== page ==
J. Nucl. Phy. Mat. Sci. Rad. A.

Redistribution of Nickel Ions Embedded within Indium Phosphide Via Low Energy Dual Ion Implantations

Daniel C. Jones, Joshua M. Young, Wickramaarachchige J. Lakshantha, Satyabrata Singh, Todd A. Byers, Duncan L. Weathers, Floyd D. McDaniel, Bibhudutta Rout


InP based optoelectronics devices, Ni nanoclusters, Dual Ion Implantations, Rutherford Backscattering, X-ray Photoelectron Spectroscopy

PUBLISHED DATE August 6, 2018
PUBLISHER The Author(s) 2018. This article is published with open access at www.chitkara.edu.in/publications.

Transition-metal doped Indium Phosphide (InP) has been studied over several decades for utilization in optoelectronics applications. Recently, interesting magnetic properties have been reported for metal clusters formed at different depths surrounded by a high quality InP lattice. In this work, we have reported accumulation of Ni atoms at various depths in InP via implantation of Ni- followed by H– and subsequently thermal annealing. Prior to the ion implantations, the ion implant depth profile was simulated using an ion-solid interaction code SDTrimSP, incorporating dynamic changes in the target matrix during ion implantation. Initially, 50 keV Ni- ions are implanted with a fluence of 2 × 1015 atoms cm-2, with a simulated peak deposition profile approximately 42 nm from the surface. 50 keV H- ions are then implanted with a fluence of 1.5 × 1016 atoms cm-2. The simulation result indicates that the H- creates damages with a peak defect center ∼400 nm below the sample surface. The sample has been annealed at 450°C in an Ar rich environment for approximately 1hr. During the annealing, H vacates the lattice, and the formed nano-cavities act as trapping sites and a gettering effect for Ni diffusion into the substrate. The distribution of Ni atoms in InP samples are estimated by utilizing Rutherford Backscattering Spectrometry and X-ray Photoelectron Spectroscopy based depth profiling while sputtering the sample with Ar-ion beams. In the sample annealed after H implantation, the Ni was found to migrate to deeper depths of 125 nm than the initial end of range of 70 nm.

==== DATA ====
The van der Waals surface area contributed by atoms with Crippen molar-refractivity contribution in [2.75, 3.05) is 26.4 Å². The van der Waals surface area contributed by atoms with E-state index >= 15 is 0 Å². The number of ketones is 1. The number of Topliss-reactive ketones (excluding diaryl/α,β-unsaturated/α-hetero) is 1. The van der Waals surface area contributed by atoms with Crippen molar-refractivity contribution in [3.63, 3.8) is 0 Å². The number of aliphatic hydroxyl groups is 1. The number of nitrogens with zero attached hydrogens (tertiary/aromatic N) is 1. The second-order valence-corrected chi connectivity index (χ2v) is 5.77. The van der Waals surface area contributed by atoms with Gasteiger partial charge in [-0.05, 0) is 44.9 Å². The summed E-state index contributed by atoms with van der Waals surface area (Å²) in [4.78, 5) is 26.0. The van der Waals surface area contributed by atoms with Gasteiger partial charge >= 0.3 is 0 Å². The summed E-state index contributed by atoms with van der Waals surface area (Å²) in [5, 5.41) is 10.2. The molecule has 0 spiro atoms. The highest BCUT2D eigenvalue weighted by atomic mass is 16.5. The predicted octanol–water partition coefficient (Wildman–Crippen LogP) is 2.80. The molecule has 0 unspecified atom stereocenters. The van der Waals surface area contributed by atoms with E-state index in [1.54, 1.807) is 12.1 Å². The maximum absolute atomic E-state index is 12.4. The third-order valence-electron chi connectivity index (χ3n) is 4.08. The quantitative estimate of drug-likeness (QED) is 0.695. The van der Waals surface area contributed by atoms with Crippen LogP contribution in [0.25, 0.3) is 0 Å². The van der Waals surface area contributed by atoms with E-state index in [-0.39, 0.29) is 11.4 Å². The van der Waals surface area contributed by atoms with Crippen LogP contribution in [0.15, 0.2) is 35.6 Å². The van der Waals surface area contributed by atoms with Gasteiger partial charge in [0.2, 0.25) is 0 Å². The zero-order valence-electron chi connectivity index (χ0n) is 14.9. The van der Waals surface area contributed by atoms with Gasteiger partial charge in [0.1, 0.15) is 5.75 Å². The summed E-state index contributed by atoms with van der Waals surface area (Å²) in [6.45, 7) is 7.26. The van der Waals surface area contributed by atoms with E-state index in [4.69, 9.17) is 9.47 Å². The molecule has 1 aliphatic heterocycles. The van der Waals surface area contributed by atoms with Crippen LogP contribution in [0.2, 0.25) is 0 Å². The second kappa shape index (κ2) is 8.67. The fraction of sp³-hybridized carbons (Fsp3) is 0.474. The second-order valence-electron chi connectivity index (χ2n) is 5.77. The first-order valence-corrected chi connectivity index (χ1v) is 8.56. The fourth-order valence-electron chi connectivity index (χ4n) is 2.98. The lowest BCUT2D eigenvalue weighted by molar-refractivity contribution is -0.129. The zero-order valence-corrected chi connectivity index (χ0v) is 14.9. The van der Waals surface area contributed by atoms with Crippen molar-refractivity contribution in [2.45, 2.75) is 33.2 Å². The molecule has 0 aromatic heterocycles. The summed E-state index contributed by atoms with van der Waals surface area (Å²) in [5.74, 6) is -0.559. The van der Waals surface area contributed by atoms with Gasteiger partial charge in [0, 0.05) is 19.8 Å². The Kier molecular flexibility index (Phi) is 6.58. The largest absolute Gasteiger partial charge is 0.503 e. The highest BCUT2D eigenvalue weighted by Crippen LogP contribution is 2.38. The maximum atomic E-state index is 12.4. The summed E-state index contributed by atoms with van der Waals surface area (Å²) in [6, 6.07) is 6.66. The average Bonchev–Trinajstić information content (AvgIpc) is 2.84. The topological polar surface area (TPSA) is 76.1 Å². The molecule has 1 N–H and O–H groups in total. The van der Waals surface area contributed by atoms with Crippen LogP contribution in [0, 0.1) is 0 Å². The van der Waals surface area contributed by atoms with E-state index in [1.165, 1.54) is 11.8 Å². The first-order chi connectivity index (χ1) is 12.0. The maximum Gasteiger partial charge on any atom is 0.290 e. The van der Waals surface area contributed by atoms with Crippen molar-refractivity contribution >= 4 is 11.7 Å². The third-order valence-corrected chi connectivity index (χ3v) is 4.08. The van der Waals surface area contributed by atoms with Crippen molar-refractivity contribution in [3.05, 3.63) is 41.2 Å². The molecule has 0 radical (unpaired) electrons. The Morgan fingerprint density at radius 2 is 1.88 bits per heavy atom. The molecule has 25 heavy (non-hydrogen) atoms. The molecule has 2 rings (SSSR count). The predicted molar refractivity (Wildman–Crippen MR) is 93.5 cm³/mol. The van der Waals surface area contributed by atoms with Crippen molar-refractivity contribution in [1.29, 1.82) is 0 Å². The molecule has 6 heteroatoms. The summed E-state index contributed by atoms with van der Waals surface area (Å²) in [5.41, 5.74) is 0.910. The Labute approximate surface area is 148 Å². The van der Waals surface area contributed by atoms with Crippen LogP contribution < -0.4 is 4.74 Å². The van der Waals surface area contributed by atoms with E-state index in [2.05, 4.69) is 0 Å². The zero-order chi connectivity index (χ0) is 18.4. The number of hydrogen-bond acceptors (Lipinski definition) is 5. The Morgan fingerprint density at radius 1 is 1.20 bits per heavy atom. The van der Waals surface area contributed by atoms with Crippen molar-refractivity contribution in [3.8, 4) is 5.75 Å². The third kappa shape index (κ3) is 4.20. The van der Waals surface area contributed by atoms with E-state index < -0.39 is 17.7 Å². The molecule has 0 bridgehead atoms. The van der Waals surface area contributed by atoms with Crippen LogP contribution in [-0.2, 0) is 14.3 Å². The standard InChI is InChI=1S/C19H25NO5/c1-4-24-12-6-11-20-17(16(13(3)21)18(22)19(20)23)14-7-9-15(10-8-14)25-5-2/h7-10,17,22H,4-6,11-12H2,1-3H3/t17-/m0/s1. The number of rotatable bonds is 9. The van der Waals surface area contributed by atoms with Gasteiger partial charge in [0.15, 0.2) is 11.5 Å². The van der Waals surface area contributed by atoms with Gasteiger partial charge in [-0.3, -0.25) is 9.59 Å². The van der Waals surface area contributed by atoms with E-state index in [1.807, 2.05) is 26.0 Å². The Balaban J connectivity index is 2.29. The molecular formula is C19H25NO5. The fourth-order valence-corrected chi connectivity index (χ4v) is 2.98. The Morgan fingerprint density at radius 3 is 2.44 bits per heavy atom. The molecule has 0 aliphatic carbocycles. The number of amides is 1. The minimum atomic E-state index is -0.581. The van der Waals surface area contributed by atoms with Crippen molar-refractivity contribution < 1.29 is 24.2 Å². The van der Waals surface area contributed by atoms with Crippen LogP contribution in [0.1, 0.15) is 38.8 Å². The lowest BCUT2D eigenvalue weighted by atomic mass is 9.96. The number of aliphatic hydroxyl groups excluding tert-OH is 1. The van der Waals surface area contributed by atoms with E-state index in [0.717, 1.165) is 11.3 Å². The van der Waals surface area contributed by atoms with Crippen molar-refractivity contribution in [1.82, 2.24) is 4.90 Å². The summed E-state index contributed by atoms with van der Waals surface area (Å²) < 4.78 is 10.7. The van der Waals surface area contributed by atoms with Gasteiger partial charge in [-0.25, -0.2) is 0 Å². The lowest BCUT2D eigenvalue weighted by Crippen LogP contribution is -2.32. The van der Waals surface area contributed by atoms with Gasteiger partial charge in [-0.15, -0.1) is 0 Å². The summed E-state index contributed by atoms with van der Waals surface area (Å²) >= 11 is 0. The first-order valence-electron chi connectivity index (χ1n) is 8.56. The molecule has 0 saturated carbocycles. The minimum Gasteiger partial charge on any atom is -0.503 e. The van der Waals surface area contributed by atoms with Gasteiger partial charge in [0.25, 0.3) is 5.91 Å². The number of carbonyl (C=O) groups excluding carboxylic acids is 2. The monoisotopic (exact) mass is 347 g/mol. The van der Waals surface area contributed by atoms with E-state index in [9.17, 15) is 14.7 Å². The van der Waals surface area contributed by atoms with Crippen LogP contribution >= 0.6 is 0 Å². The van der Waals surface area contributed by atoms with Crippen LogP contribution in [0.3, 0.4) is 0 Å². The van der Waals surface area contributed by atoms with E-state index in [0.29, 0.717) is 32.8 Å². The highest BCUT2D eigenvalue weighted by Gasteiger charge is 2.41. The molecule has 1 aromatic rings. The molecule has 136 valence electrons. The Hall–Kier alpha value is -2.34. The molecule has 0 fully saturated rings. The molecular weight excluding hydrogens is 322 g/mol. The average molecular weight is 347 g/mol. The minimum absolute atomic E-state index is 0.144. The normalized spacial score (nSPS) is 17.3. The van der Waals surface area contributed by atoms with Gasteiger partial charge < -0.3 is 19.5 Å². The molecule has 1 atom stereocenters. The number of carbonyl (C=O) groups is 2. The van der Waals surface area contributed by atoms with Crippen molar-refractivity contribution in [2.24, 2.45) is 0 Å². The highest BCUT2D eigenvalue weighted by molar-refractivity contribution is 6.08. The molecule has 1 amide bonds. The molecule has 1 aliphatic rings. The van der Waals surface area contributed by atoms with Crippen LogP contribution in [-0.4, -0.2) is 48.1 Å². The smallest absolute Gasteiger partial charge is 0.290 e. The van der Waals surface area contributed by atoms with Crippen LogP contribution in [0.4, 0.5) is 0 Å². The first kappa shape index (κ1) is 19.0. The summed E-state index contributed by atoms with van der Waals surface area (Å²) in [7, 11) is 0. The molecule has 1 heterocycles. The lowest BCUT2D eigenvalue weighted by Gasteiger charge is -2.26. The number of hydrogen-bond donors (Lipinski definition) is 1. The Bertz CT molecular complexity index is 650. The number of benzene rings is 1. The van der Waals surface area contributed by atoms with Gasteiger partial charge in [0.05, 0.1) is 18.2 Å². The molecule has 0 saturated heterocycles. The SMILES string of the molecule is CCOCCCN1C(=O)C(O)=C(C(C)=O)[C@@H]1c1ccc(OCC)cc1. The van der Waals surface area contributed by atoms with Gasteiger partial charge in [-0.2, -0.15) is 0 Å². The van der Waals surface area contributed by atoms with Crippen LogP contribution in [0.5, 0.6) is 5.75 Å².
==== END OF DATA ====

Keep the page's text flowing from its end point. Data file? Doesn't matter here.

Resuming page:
Page(s) 9-15
URL http://dspace.chitkara.edu.in/jspui/bitstream/123456789/732/1/02_JNP.pdf
ISSN Print : 2321-8649, Online : 2321-9289
DOI 10.15415/jnp.2018.61002
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